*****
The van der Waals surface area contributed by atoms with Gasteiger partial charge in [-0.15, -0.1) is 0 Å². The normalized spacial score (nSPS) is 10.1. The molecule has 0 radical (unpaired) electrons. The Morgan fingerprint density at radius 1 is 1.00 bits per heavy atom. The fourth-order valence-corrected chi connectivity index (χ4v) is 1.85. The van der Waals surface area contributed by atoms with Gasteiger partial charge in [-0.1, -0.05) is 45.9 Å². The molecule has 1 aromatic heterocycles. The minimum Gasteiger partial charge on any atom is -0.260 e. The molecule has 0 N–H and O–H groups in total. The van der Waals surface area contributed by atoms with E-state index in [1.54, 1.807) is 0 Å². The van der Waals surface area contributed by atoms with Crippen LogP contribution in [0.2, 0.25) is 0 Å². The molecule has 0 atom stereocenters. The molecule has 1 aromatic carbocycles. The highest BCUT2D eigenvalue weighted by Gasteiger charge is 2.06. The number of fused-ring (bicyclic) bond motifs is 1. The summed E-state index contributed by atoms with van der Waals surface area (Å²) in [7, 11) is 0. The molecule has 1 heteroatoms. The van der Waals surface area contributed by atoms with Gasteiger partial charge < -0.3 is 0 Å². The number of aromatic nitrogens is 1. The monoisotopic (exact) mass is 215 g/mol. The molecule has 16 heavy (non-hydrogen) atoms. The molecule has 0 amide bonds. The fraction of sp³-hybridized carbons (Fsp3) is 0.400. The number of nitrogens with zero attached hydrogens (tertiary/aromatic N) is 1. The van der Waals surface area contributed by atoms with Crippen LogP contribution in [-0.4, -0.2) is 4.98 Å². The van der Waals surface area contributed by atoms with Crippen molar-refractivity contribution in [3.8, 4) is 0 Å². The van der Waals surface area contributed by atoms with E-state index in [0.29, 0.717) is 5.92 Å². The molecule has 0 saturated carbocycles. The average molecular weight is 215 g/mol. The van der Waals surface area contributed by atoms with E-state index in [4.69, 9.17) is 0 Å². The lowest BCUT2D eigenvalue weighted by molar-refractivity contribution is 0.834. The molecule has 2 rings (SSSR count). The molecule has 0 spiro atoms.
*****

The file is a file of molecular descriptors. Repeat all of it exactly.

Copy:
The van der Waals surface area contributed by atoms with Gasteiger partial charge in [-0.15, -0.1) is 0 Å². The normalized spacial score (nSPS) is 10.1. The molecule has 0 radical (unpaired) electrons. The Morgan fingerprint density at radius 1 is 1.00 bits per heavy atom. The fourth-order valence-corrected chi connectivity index (χ4v) is 1.85. The van der Waals surface area contributed by atoms with Gasteiger partial charge in [-0.1, -0.05) is 45.9 Å². The molecule has 1 aromatic heterocycles. The minimum Gasteiger partial charge on any atom is -0.260 e. The molecule has 0 N–H and O–H groups in total. The van der Waals surface area contributed by atoms with E-state index in [1.54, 1.807) is 0 Å². The van der Waals surface area contributed by atoms with Crippen LogP contribution in [0.2, 0.25) is 0 Å². The molecule has 0 atom stereocenters. The molecule has 1 aromatic carbocycles. The highest BCUT2D eigenvalue weighted by Gasteiger charge is 2.06. The number of fused-ring (bicyclic) bond motifs is 1. The summed E-state index contributed by atoms with van der Waals surface area (Å²) in [7, 11) is 0. The molecule has 1 heteroatoms. The van der Waals surface area contributed by atoms with Gasteiger partial charge < -0.3 is 0 Å². The number of aromatic nitrogens is 1. The monoisotopic (exact) mass is 215 g/mol. The molecule has 16 heavy (non-hydrogen) atoms. The molecule has 0 amide bonds. The fraction of sp³-hybridized carbons (Fsp3) is 0.400. The number of nitrogens with zero attached hydrogens (tertiary/aromatic N) is 1. The van der Waals surface area contributed by atoms with Crippen LogP contribution in [-0.4, -0.2) is 4.98 Å². The van der Waals surface area contributed by atoms with Crippen molar-refractivity contribution in [3.8, 4) is 0 Å². The van der Waals surface area contributed by atoms with E-state index in [0.29, 0.717) is 5.92 Å². The molecule has 0 saturated carbocycles. The average molecular weight is 215 g/mol. The van der Waals surface area contributed by atoms with E-state index in [4.69, 9.17) is 0 Å². The lowest BCUT2D eigenvalue weighted by molar-refractivity contribution is 0.834. The molecule has 2 rings (SSSR count). The molecule has 0 spiro atoms.